when the music copyright law may be over ruled

Discussion in 'Amateur Video Production' started by Brian, Apr 27, 2012.

  1. Brian

    Brian Guest

    Here's a situation that people might want to comment on.
    At the moment any copyright music heard in a video needs permission from
    the owner of the music.
    However there is a situation where there is music playing in the background
    when the video camera is recording. Does the copyright law apply to the
    background music?
    You can have situations when you are interviewing someone at an event with
    music playing in the background and you can't remove the music from the
    persons speech. Also a performer could be using music for his performance
    on stage such as an acrobat performer talking to the audience during his

    So are these situations an exception to the law when it comes to copyright
    Brian, Apr 27, 2012
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  2. Brian

    Mxsmanic Guest

    It depends. Music that is incidentally captured during the recording of a
    documentary video or video report is typically exempt from copyright
    protection under the "fair-use" provisions of U.S. copyright law (and the laws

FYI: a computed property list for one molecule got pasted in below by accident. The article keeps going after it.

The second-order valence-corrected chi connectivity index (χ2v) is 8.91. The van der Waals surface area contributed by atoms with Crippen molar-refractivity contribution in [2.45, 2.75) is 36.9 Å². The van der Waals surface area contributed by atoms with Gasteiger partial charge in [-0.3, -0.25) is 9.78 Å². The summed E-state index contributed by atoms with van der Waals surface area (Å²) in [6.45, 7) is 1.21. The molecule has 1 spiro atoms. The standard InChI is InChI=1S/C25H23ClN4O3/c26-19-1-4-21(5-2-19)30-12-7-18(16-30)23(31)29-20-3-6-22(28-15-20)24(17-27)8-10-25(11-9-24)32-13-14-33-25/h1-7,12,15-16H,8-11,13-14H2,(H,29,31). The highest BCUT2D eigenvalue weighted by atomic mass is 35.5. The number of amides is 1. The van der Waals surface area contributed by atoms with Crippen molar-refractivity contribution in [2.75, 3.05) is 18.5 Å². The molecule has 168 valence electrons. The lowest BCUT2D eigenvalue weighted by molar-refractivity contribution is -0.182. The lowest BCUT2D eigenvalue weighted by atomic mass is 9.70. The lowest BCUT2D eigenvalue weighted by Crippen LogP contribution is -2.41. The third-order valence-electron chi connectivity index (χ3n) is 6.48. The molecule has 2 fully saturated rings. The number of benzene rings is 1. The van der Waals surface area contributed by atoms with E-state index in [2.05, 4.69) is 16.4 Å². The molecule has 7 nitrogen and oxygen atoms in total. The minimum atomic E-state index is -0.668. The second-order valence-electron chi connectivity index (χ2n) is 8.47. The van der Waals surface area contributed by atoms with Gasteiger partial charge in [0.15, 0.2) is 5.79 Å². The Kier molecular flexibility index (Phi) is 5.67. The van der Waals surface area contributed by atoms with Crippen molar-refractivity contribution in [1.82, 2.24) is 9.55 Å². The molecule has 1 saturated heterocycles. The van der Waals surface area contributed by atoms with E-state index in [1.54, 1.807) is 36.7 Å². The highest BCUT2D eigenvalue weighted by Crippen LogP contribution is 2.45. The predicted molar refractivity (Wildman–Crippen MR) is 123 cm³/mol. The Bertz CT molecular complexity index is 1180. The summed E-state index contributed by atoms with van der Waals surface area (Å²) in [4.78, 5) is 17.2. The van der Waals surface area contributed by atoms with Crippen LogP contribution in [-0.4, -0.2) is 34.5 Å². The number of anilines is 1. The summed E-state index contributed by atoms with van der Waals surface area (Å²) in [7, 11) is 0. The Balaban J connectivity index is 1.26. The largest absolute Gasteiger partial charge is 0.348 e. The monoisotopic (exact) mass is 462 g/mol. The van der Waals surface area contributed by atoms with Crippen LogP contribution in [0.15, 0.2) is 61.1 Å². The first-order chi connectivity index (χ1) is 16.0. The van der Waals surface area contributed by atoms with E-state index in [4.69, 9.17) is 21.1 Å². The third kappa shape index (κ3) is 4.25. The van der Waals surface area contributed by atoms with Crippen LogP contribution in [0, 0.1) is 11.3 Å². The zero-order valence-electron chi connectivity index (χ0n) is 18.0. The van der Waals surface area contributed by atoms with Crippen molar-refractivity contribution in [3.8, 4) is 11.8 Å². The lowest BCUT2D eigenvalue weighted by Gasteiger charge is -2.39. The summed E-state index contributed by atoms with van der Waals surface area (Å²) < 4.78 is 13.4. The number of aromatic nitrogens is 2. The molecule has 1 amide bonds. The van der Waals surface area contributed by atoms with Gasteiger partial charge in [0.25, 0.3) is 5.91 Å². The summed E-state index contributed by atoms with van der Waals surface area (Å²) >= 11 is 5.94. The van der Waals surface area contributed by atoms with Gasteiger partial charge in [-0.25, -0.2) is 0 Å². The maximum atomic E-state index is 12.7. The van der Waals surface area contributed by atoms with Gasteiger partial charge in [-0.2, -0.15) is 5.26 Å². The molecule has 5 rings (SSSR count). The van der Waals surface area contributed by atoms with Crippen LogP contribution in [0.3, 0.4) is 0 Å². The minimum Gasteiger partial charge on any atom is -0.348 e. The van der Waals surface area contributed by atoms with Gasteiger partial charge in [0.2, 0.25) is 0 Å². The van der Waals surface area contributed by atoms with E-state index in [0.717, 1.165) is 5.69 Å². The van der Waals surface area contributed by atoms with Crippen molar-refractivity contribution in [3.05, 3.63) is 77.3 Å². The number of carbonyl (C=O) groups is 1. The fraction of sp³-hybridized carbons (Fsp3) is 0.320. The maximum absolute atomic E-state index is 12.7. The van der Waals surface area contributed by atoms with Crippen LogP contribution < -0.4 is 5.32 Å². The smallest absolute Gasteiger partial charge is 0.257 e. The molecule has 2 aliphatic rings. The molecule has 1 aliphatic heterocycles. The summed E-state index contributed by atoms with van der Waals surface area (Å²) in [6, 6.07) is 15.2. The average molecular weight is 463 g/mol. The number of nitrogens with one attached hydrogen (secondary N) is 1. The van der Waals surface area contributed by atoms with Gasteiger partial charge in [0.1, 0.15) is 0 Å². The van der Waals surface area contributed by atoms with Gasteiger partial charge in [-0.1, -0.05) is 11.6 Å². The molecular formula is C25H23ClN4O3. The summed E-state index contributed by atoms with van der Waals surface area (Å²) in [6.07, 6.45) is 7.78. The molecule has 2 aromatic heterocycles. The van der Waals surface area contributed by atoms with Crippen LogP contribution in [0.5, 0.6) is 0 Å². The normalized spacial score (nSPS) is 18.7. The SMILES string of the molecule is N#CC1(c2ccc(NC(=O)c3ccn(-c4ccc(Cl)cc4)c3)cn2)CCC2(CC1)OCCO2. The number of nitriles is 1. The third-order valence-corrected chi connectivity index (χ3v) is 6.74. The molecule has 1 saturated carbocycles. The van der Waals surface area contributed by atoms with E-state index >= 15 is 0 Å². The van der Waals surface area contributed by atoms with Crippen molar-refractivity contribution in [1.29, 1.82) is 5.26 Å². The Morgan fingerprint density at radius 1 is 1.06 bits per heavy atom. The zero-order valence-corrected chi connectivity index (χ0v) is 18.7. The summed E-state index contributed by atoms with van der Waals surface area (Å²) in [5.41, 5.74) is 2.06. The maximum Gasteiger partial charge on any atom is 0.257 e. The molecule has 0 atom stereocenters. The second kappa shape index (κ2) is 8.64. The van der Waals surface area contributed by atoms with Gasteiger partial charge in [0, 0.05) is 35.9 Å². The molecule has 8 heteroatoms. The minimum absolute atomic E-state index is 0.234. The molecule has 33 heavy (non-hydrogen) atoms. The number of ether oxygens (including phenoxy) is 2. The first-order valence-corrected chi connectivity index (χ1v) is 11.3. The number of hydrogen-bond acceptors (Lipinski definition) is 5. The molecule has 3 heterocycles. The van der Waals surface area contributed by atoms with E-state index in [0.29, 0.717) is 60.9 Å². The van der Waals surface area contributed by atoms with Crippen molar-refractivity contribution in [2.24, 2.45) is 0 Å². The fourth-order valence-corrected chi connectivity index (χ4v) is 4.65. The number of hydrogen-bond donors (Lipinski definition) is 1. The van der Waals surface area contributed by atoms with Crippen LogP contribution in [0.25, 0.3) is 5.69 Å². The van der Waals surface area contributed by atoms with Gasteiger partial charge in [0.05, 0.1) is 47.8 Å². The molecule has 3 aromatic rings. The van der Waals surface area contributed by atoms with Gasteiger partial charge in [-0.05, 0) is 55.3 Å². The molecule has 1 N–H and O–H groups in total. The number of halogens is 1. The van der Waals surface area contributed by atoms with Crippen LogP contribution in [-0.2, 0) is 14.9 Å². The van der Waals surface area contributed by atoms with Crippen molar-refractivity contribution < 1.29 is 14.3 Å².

of some other countries). So if you are making a documentary, editorial, or
    journalistic video of something and there happens to be music in the
    background, you don't need any permission for that.

    If the video is a work of fiction, or advertising, or if the background music
    is not just accidentally in the video (if you record someone dancing to music
    that was chosen for the video, for example), then you need permission.
    These are generally considered fair use, and do not require permission.
    See above.

    Also, see this page, and check out part three:

    Mxsmanic, Apr 27, 2012
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  3. Brian

    J. Clarke Guest

    Such situations may constitute "fair use", in the US anyway. Whether
    they do elsewhere I have no idea.

    You might find <http://www.centerforsocialmedia.org/fair-use/related-